Why Choosing the Right Communication Method Matters

Choosing the Right Communication Method

It feels to me like email is the most overused form of communication in the workplace today. I’ve already written a few posts about how bad email can ruin your team and a guide to writing more effective emails as a leader.

Email seems to be a crutch that is leaned on by leaders and organisations almost everywhere. It’s an easy form of communication to rely on.

Managing Emails Makes Leaders Feel Productive

When you go through your email inbox, you scan the list. Urgent, not urgent, no need to respond, funny cat video, irrelevant all-staff email…

Then you write replies to the emails that require it. Once you have hit send, that email has been “processed” and you have accomplished something, right?

Not necessarily.

There are several potential issues with the task you have just “completed”.

  1. You can’t fit all the required information in an email and still make it easy to read. Often the reader needs to find out the full story. This can result in a back and forth of questions and answers, creating more effort.
  2. Your email may raise questions for the reader to respond to. No work has really been completed at all. You have just moved the task from your list onto someone else’s, creating the illusion of productivity.

Choosing the Right Communication MethodChoosing the right communication method - email

Email is definitely an overused form of communication. However, it does help leaders communicate across timezones and record conversations that can be referenced for later use.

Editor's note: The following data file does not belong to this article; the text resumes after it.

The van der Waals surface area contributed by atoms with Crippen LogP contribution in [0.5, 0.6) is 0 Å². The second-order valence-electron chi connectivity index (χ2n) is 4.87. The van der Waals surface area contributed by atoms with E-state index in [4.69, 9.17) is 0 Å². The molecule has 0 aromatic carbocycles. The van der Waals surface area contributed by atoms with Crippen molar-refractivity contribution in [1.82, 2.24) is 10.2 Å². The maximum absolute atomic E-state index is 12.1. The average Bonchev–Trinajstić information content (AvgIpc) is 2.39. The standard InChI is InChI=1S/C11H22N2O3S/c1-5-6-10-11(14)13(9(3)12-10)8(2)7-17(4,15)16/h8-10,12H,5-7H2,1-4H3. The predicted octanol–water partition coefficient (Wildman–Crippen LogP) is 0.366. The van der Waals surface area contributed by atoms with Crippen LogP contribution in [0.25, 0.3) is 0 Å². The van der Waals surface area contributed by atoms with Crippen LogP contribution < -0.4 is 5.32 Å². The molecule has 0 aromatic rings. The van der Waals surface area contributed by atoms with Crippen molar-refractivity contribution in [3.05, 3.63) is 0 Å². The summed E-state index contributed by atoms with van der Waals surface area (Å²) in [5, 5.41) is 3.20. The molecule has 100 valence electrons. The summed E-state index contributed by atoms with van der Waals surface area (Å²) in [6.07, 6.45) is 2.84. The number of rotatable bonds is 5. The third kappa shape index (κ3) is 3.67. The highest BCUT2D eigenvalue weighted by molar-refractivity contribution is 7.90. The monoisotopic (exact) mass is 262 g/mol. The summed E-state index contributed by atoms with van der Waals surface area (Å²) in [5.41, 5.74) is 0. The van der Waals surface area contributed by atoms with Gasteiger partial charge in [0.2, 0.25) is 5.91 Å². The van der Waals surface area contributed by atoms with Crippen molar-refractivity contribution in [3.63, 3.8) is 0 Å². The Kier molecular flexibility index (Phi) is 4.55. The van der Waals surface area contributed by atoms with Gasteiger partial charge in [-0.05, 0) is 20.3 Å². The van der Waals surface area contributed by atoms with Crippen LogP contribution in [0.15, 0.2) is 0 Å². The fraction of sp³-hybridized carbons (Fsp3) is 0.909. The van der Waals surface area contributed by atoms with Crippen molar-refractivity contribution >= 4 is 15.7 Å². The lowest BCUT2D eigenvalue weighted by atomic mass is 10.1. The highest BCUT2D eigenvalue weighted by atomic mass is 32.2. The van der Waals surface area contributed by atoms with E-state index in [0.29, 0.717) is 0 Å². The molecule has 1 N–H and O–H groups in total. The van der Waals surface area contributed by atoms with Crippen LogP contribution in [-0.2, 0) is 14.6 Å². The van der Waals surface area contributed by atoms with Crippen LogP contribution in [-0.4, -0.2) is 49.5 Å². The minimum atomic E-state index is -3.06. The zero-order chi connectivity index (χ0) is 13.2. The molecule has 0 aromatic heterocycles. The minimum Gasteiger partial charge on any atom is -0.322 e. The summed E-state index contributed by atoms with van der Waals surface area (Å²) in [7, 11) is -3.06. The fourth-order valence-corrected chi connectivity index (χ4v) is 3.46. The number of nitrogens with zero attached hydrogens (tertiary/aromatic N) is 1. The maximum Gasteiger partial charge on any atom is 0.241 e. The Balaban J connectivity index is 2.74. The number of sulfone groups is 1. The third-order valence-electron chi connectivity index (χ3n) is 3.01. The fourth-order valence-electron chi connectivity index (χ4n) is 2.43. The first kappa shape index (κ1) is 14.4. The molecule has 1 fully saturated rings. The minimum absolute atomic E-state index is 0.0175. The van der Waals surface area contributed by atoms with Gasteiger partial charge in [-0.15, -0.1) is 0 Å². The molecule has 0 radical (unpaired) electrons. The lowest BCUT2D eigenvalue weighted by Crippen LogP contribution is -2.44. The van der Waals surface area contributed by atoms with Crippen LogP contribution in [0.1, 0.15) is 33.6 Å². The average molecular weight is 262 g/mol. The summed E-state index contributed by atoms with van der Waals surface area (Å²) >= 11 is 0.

What we need to do is choose more appropriate forms of communication depending on the situation. We also need to take into account the location where we choose to communicate.

For example, I wouldn’t tell someone that they are going to lose their job using a personal phone call in the middle of an open-plan office. Unfortunately, I’ve seen this really happen in a workplace.

As a leader communicating properly is critically important. Both for your team to do their best work and for you to spend your time doing what you’re meant to be doing… leading!

Simple Questions to Help You Communicate Effectively

1. Would the person you are communicating with like everyone else to hear what you’re saying? If the answer is no, then consider choosing a private location where nobody else can hear.

2. Is your communication urgent? If the answer is yes, then consider using real-time methods of communication other than email. You need an instant response.

3. Does your communication relate to sensitive information such as salary or performance? If yes, then consider having these difficult discussions face to face, or at least by video call if you’re in different locations.

4. Will this communication require discussion? If yes, then cut out the back and forth emailing and tackle it with real-time communication where you can give and receive instant feedback.

5. Will your communication possibly result in conflict? If yes, then consider approaching this communication in-person or with real-time communication to avoid misunderstandings and to clear issues up quickly.

A Guide to Choosing the Right Communication Method

The following table is also a useful guide to choosing the right communication method, depending on the circumstance. Use it to help you communicate more effectively.

Table - choosing the right communication method

Communicating effectively is a vital part of leadership.

Taking shortcuts with communication is often a false economy, because misunderstandings can create more work in the long run as you need to explain yourself.

Communication can also damage your reputation if you do it badly. Be sure to think carefully about how you communicate and where you choose to do it.

Your team and colleagues around you will appreciate it.

When have you seen leaders communicate well or badly? Tell me your stories in the comments below!

Alternatively, if you'd like to know more or need some help on this topic, simply send me a private message through my contact page:


By |2018-10-07T11:16:33+00:00January 3rd, 2016|Communication methods|

Leave A Comment